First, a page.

- Given the president’s demonstrated intransigence on signing the Kyoto Protocol, in meeting with Blair, President Bush should at a minimum announce that he will support the bipartisan McCain-Lieberman bill, and explore potential linkages between U.S. and EU emissions trading markets.
Arms trade/China. The Europeans intend to lift the arms embargo imposed against China after the events at Tiananmen Square in 1989. Some countries support the move as a symbol of a deepening EU-China relationship; others, such as France, are seeking to increase their global arms sales. The Nordic countries are among those opposed, arguing that the human rights situation in China has not improved enough to warrant lifting the embargo. Europe may implement a legally-binding Code of Conduct to restrict arms sales, which it claims will be more stringent and transparent than the current embargo.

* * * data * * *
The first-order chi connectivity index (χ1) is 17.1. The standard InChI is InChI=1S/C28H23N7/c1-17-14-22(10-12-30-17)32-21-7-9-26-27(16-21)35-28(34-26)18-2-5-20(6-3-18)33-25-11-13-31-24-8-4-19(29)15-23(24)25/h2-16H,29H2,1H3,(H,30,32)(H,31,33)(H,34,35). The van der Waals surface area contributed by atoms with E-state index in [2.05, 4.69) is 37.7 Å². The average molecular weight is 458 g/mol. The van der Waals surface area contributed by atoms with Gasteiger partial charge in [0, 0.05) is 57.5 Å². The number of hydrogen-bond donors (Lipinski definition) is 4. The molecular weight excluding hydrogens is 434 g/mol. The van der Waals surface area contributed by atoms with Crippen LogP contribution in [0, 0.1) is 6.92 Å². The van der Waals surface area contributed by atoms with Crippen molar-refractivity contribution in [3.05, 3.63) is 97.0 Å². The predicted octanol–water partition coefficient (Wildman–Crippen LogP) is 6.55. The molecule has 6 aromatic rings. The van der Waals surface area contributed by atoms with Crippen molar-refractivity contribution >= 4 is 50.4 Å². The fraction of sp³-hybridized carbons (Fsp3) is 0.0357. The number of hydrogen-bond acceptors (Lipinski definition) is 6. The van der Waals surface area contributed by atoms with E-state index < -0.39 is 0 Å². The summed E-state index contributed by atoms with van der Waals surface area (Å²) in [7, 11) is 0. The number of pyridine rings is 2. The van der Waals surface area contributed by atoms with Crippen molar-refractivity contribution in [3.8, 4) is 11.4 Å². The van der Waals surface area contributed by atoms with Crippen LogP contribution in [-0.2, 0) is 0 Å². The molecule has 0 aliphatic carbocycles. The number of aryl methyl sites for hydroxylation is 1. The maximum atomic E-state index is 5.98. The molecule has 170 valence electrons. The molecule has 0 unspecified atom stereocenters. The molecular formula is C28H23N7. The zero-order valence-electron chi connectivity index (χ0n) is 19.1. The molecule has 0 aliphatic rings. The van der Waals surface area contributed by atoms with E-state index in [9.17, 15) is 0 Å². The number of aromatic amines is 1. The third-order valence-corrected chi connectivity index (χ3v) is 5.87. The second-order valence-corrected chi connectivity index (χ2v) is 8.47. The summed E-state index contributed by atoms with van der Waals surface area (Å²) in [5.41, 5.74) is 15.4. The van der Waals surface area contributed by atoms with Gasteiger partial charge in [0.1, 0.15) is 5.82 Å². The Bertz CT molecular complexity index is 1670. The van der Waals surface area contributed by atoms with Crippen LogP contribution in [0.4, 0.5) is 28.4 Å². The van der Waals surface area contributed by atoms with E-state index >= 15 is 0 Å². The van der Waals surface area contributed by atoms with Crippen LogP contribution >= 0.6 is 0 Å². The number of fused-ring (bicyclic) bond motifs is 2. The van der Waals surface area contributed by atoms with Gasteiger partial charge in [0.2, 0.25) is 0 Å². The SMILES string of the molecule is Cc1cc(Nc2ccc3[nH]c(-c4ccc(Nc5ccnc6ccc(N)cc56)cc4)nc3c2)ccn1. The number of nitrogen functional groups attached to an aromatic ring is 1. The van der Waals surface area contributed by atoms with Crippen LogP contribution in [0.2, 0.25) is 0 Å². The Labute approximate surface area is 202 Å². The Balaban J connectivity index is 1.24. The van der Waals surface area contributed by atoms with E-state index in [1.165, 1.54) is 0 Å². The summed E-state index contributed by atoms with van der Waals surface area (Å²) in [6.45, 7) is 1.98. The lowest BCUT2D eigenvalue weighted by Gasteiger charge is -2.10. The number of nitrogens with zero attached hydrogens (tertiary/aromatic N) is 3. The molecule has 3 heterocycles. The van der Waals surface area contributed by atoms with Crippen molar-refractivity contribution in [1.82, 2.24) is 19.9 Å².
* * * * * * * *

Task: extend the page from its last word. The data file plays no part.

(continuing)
- When meeting with EU leaders, the president should express his continuing opposition to lifting the embargo, and urge Europe to refrain from doing so at least until China ratifies the U.N. Covenant on Political and Civil Rights. If lifted, the president should press the Europeans to implement a stringent, legally-binding Code of Conduct to replace the embargo.